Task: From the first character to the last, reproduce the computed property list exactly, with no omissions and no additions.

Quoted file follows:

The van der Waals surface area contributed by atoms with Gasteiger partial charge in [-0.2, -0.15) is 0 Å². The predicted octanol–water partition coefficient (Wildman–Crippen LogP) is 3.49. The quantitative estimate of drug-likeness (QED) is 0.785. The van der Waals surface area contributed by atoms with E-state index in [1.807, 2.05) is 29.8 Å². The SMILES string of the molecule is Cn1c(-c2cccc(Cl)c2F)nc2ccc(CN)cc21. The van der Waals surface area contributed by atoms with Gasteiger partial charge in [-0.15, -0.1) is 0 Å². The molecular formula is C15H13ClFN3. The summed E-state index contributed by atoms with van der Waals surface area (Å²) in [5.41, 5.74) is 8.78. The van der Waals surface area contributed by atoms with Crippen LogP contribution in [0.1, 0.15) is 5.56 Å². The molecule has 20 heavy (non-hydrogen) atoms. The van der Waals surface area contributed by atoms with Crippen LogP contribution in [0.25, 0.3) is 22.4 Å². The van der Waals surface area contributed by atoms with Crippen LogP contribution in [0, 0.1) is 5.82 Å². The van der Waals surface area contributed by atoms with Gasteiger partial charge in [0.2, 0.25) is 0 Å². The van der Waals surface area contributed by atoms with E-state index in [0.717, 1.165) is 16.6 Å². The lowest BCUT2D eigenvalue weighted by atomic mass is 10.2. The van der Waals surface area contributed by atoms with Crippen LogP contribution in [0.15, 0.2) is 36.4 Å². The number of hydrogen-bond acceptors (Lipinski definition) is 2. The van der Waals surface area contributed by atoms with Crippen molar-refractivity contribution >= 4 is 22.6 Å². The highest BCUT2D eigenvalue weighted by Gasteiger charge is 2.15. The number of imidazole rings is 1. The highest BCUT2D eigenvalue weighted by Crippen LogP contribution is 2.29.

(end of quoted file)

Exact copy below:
The van der Waals surface area contributed by atoms with Gasteiger partial charge in [-0.2, -0.15) is 0 Å². The predicted octanol–water partition coefficient (Wildman–Crippen LogP) is 3.49. The quantitative estimate of drug-likeness (QED) is 0.785. The van der Waals surface area contributed by atoms with E-state index in [1.807, 2.05) is 29.8 Å². The SMILES string of the molecule is Cn1c(-c2cccc(Cl)c2F)nc2ccc(CN)cc21. The van der Waals surface area contributed by atoms with Gasteiger partial charge in [-0.15, -0.1) is 0 Å². The molecular formula is C15H13ClFN3. The summed E-state index contributed by atoms with van der Waals surface area (Å²) in [5.41, 5.74) is 8.78. The van der Waals surface area contributed by atoms with Crippen LogP contribution in [0.1, 0.15) is 5.56 Å². The molecule has 20 heavy (non-hydrogen) atoms. The van der Waals surface area contributed by atoms with Crippen LogP contribution in [0.25, 0.3) is 22.4 Å². The van der Waals surface area contributed by atoms with Crippen LogP contribution in [0, 0.1) is 5.82 Å². The van der Waals surface area contributed by atoms with Gasteiger partial charge in [0.2, 0.25) is 0 Å². The van der Waals surface area contributed by atoms with E-state index in [0.717, 1.165) is 16.6 Å². The lowest BCUT2D eigenvalue weighted by atomic mass is 10.2. The van der Waals surface area contributed by atoms with Crippen LogP contribution in [0.15, 0.2) is 36.4 Å². The number of hydrogen-bond acceptors (Lipinski definition) is 2. The van der Waals surface area contributed by atoms with Crippen molar-refractivity contribution >= 4 is 22.6 Å². The highest BCUT2D eigenvalue weighted by Gasteiger charge is 2.15. The number of imidazole rings is 1. The highest BCUT2D eigenvalue weighted by Crippen LogP contribution is 2.29.